About the NCC

Who are these guys anyway?

Trademark of QualityThe National Capital Commission (NCC; home page at http://www.capcan.ca/) is a Canadian Federal Government crown corporation with a mandate to, in their own words:

plan and assist in the development, conservation and improvement of the National Capital Region in keeping with its significance as the seat of the Government of Canada. The NCC also organizes sponsorship and promotion of public activities and events that enrich the cultural and social fabric of Canada, and foster cooperation among organizations with a stake in Canada's Capital development.

Nice, eh? In practise, this has meant decades of bad urban planning and shady land development schemes, undertaken in a shroud of secrecy and with total disregard for Ottawa's residents.

The National Capital Commission is actually the third in a line of commissions responsible for "beautifying" Canada's capital, Ottawa. The original Ottawa Improvement Commission had a budget of $60000. The NCC's parliamentary appropriations in 2002-2003 were $125 million.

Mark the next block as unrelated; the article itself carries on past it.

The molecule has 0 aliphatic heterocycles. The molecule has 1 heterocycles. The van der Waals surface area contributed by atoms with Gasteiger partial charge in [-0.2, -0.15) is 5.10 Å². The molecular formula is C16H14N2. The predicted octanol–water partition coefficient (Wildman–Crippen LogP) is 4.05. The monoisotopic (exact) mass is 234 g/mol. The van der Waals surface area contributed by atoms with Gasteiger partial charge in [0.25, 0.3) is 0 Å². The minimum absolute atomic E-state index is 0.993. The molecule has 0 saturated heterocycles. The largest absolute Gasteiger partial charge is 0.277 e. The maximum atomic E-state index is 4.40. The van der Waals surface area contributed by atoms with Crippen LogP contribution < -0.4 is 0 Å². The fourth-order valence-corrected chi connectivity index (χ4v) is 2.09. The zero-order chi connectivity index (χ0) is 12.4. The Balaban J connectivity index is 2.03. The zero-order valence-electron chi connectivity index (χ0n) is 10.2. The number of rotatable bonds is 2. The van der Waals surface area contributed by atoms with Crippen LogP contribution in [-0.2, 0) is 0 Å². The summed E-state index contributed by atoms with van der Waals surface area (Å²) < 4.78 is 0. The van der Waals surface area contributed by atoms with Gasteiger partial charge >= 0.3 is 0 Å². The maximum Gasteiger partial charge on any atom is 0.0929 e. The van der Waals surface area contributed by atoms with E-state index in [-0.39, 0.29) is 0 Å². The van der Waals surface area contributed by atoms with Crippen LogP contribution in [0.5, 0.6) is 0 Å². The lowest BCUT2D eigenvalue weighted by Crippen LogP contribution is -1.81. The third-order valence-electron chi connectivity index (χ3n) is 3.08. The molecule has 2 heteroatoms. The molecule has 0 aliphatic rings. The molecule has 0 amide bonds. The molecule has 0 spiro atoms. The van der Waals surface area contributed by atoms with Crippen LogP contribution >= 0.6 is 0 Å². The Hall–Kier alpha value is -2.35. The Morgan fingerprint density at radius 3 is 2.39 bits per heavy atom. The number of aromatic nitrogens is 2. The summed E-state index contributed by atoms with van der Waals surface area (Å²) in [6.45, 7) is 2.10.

The NCC is the largest land owner in the region. Their target for revenues from land disposal in the period 2000-2005 was $6 million per year. Actual revenues from land disposal for 2000-2001 was $19 million. Their target revenue from development for the period 2000-2005 was $8 million. Revenues from property leases for 2000-2001 were $12 million. Meanwhile, they ask for donations to run the Rideau Canal Skateway. The NCC has around 500 employees.

The NCC's corporate mission is embodied in three central themes: Canada's Capital Region is to be a national meeting place, a common ground where Canadians can express their aspirations, appreciate diversity and celebrate those qualities that make this country unique; the Capital must communicate Canada to Canadians, as well as to visitors from around the world, promoting enthusiasm and understanding for this country, while showcasing Canada's past, present and future; and the Commission aspires to safeguard the Capital's national treasures, the numerous sites of great prestige and public interest that are held in trust for future generations of Canadians.